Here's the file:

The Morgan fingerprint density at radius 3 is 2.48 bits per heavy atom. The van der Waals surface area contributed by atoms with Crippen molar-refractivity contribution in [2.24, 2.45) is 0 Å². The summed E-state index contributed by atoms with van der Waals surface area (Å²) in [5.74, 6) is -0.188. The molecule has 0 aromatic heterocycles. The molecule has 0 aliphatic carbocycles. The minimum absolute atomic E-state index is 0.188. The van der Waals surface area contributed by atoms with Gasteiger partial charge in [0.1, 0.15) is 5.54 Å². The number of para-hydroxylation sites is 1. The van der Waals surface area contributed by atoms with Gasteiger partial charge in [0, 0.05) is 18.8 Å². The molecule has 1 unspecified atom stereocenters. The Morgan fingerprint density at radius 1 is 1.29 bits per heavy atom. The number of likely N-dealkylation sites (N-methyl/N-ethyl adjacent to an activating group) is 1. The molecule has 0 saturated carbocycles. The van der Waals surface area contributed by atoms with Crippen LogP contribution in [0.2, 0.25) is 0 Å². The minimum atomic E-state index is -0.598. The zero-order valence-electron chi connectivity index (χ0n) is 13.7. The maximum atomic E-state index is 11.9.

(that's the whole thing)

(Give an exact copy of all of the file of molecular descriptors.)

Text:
The Morgan fingerprint density at radius 3 is 2.48 bits per heavy atom. The van der Waals surface area contributed by atoms with Crippen molar-refractivity contribution in [2.24, 2.45) is 0 Å². The summed E-state index contributed by atoms with van der Waals surface area (Å²) in [5.74, 6) is -0.188. The molecule has 0 aromatic heterocycles. The molecule has 0 aliphatic carbocycles. The minimum absolute atomic E-state index is 0.188. The van der Waals surface area contributed by atoms with Gasteiger partial charge in [0.1, 0.15) is 5.54 Å². The number of para-hydroxylation sites is 1. The van der Waals surface area contributed by atoms with Gasteiger partial charge in [0, 0.05) is 18.8 Å². The molecule has 1 unspecified atom stereocenters. The Morgan fingerprint density at radius 1 is 1.29 bits per heavy atom. The number of likely N-dealkylation sites (N-methyl/N-ethyl adjacent to an activating group) is 1. The molecule has 0 saturated carbocycles. The van der Waals surface area contributed by atoms with Crippen LogP contribution in [0.2, 0.25) is 0 Å². The minimum atomic E-state index is -0.598. The zero-order valence-electron chi connectivity index (χ0n) is 13.7. The maximum atomic E-state index is 11.9.